In response to local school closures and to support families who depend on school meals, Clif also opened Kali’s, the employee café at its headquarters in Emeryville, Califonia, as a community kitchen. Executive Chef Scott Erickson and the Clif culinary team prepared up to 400 meals per week for staff and volunteers who manage the Oakland Unified School District’s (OUSD) 22 local food distribution sites. Home to more than 50,000 public school students, 71% of OUSD students are eligible for free or reduced-price lunch.
Organic Climate Action
Another first this year, the Organic Climate Action Award has been established to recognize those who demonstrate exemplary leadership in advancing organic solutions to mitigate climate change. Britt Lundgren, director of organic and sustainable agriculture at Stonyfield Organic, leads the company’s efforts to reduce emissions from agriculture, particularly from dairy, and advocating for federal policies supporting organic farmers in becoming part of the solution to climate change. She is currently secretary on the Organic Trade Association’s Board of Directors.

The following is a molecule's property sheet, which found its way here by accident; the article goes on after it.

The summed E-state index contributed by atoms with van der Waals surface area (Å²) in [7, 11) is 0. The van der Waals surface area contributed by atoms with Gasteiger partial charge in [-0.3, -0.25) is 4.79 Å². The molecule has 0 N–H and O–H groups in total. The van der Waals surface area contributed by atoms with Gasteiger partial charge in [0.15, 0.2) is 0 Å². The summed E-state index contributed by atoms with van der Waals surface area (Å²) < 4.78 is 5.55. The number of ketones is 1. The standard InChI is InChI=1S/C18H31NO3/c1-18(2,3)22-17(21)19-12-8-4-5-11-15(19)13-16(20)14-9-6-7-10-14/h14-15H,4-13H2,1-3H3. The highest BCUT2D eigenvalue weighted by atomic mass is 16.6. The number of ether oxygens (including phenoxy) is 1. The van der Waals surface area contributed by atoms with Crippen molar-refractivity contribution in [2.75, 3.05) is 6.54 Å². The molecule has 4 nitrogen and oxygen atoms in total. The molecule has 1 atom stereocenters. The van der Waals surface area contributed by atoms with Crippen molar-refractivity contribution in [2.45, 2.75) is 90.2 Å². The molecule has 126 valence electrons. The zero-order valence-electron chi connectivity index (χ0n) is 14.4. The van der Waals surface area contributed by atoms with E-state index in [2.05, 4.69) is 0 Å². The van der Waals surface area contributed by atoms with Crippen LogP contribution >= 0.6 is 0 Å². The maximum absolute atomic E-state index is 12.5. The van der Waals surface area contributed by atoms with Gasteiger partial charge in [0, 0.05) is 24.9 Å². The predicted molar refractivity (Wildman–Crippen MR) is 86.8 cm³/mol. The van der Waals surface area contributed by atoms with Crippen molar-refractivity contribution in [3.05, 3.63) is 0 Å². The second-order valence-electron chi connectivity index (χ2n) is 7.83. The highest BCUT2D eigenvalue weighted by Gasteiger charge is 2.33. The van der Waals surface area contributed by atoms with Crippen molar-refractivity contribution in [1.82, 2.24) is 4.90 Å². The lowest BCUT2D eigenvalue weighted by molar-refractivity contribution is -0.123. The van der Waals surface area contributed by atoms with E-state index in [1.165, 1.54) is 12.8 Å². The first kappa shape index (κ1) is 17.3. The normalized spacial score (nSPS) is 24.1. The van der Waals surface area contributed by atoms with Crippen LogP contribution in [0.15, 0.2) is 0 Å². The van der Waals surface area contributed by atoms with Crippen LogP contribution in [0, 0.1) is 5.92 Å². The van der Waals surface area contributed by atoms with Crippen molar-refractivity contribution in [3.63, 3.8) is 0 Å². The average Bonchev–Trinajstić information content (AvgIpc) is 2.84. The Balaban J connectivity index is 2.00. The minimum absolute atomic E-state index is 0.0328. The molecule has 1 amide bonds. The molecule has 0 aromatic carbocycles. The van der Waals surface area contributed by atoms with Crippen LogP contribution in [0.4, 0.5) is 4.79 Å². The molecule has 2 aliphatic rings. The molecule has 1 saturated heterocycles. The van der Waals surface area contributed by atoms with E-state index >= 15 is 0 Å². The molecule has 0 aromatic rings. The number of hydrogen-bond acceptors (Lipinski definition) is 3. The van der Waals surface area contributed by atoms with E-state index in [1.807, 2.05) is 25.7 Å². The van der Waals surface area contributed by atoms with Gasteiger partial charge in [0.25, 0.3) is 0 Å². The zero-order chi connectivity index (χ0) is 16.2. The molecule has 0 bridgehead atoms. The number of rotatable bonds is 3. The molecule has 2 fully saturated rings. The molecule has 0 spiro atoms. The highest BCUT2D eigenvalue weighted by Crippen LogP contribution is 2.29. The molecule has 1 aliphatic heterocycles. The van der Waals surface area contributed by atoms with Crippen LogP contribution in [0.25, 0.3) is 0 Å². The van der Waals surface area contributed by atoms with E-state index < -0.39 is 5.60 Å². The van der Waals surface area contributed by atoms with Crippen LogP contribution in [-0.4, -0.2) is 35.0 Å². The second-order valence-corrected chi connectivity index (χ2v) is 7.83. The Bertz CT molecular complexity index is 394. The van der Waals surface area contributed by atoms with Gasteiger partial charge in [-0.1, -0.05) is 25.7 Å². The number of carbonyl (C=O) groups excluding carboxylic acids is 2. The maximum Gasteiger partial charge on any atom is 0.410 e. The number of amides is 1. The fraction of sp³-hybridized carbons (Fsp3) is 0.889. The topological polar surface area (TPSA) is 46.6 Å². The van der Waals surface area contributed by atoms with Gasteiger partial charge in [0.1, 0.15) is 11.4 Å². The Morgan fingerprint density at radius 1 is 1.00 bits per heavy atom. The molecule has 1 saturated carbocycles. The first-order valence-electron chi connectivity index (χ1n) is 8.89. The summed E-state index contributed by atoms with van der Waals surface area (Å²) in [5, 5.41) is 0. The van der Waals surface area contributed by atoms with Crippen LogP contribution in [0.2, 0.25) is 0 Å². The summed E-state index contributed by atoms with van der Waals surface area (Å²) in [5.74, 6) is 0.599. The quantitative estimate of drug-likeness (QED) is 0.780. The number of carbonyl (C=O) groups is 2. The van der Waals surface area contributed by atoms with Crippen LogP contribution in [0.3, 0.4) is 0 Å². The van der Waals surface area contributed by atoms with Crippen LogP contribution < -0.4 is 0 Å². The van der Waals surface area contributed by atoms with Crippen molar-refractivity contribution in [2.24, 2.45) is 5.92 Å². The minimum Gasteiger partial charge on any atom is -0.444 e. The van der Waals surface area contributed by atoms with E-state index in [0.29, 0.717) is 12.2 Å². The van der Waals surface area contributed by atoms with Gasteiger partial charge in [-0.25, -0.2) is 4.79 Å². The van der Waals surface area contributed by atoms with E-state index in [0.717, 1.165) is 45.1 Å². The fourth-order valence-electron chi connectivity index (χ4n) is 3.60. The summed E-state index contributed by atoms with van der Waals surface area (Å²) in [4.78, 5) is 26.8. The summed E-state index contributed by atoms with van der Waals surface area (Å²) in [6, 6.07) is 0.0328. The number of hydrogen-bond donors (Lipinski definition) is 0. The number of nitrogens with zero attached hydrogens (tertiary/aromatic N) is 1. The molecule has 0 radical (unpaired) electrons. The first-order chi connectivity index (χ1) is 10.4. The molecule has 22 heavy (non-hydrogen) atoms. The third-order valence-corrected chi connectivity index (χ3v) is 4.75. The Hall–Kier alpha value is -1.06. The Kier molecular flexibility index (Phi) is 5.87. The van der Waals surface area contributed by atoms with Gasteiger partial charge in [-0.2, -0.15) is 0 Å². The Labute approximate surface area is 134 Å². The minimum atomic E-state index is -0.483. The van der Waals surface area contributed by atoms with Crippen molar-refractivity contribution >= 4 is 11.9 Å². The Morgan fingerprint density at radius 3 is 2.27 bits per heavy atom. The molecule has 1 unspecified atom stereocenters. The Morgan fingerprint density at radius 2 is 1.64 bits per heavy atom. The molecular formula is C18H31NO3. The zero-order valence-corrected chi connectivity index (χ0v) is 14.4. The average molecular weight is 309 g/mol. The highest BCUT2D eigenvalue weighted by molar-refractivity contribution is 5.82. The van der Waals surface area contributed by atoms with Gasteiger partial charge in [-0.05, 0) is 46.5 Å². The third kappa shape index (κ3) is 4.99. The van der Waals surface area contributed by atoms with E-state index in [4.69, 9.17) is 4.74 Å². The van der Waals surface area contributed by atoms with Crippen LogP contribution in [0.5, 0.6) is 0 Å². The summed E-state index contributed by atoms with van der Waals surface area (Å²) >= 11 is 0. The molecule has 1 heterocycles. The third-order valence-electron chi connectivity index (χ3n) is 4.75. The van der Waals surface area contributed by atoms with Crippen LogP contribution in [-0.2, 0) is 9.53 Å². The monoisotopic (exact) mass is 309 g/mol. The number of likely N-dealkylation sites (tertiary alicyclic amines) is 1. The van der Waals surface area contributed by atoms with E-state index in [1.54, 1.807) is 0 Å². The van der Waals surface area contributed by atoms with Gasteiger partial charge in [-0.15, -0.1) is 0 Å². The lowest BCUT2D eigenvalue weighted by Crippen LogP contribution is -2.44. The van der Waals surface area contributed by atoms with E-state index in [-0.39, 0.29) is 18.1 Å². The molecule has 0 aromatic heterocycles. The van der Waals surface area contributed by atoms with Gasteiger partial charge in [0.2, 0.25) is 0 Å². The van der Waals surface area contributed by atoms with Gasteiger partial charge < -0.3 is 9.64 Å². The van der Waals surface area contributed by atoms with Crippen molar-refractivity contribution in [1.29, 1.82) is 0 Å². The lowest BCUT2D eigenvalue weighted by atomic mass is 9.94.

During the past five years, a major focus of her work has been supporting the development, funding and launch of OpenTEAM—the first open-source technology ecosystem in the world to address soil health and mitigate climate change. OpenTEAM is intended to revolutionize the way farmers of all types and sizes—including organic farms—access site-specific decision support on how to improve soil health on their operations and track the results.
OpenTEAM is led by Wolfe’s Neck Center for Agriculture and the Environment, and is currently being trialed by farms of all types around the country, including 10 farms in Stonyfield’s direct milk supply program. Britt is passionate about developing tools that streamline and merge organic certification recordkeeping with information producers need to participate in carbon markets, so organic producers have an easier entry into these emerging markets.
Source: Organic Trade Association